10. Click the slice to see details about it in a Data slice blade.

    Data slice details

  11. Click an activity run in the Activity runs list to see details about an activity run (Hive activity in our scenario) in an Activity run details window.

    Activity run details

    From the log files, you can see the Hive query that was executed and status information. These logs are useful for troubleshooting any issues. See Monitor and manage pipelines using Azure portal blades article for more details.

Important

The input file gets deleted when the slice is processed successfully. Therefore, if you want to rerun the slice or do the tutorial again, upload the input file (input.log) to the inputdata folder of the adfgetstarted container.

Monitor pipeline using Monitor & Manage App

You can also use Monitor & Manage application to monitor your pipelines. For detailed information about using this application, see Monitor and manage Azure Data Factory pipelines using Monitoring and Management App.

  1. Click Monitor & Manage tile on the home page for your data factory.

    Monitor & Manage tile

  2. You should see Monitor & Manage application. Change the Start time and End time to match start and end times of your pipeline, and click Apply.

    Monitor & Manage App

  3. Select an activity window in the Activity Windows list to see details about it.

    Activity window details

Summary

In this tutorial, you created an Azure data factory to process data by running Hive script on a HDInsight hadoop cluster. You used the Data Factory Editor in the Azure portal to do the following steps:

  1. Created an Azure data factory.
  2. Created two linked services:
    1. Azure Storage linked service to link your Azure blob storage that holds input/output files to the data factory.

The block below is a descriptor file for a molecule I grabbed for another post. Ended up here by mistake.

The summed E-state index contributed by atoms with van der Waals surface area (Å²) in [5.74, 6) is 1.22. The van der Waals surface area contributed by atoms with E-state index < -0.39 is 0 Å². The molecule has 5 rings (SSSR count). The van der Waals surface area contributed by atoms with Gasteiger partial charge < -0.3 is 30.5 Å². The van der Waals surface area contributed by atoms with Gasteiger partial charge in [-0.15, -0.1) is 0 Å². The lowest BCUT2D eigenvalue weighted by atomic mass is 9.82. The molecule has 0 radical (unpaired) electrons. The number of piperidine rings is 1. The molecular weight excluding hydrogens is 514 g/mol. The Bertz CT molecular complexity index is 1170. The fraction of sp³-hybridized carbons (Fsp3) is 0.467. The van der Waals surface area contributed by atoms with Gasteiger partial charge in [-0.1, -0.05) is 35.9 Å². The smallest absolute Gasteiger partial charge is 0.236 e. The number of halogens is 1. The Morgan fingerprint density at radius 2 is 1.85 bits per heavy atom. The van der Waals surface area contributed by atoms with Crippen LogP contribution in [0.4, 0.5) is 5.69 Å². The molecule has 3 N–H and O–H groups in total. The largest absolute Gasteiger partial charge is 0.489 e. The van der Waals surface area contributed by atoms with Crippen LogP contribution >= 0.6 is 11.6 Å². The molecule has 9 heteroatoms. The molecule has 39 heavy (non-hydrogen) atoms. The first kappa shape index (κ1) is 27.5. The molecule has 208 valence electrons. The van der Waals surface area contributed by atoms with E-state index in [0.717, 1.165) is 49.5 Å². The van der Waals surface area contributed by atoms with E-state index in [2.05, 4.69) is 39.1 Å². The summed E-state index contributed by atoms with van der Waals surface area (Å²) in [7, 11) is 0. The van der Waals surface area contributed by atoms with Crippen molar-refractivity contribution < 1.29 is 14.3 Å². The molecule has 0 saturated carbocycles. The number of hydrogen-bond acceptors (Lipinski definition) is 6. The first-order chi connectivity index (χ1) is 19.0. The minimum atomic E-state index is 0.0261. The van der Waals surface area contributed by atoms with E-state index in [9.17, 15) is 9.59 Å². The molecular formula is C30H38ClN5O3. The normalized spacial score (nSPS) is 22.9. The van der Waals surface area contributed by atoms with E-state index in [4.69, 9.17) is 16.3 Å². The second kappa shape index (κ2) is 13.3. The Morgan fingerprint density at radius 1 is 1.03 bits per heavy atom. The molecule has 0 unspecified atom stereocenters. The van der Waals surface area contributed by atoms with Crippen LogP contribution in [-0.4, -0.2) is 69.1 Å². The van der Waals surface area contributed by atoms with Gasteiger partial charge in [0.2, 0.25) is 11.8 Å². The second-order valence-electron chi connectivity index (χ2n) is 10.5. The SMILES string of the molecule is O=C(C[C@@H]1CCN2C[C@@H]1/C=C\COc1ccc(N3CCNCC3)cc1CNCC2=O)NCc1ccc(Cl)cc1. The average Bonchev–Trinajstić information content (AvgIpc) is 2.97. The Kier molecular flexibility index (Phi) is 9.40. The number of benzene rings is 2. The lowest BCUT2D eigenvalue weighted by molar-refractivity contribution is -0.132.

2. Azure HDInsight on-demand linked service to link an on-demand HDInsight Hadoop cluster to the data factory. Azure Data Factory creates a HDInsight Hadoop cluster just-in-time to process input data and produce output data.
  3. Created two datasets, which describe input and output data for HDInsight Hive activity in the pipeline.
  4. Created a pipeline with a HDInsight Hive activity.

Next Steps

In this article, you have created a pipeline with a transformation activity (HDInsight Activity) that runs a Hive script on an on-demand HDInsight cluster. To see how to use a Copy Activity to copy data from an Azure Blob to Azure SQL, see Tutorial: Copy data from an Azure blob to Azure SQL.

See Also

Topic Description
Pipelines This article helps you understand pipelines and activities in Azure Data Factory and how to use them to construct end-to-end data-driven workflows for your scenario or business.
Datasets This article helps you understand datasets in Azure Data Factory.
Scheduling and execution This article explains the scheduling and execution aspects of Azure Data Factory application model.
Monitor and manage pipelines using Monitoring App This article describes how to monitor, manage, and debug pipelines using the Monitoring & Management App.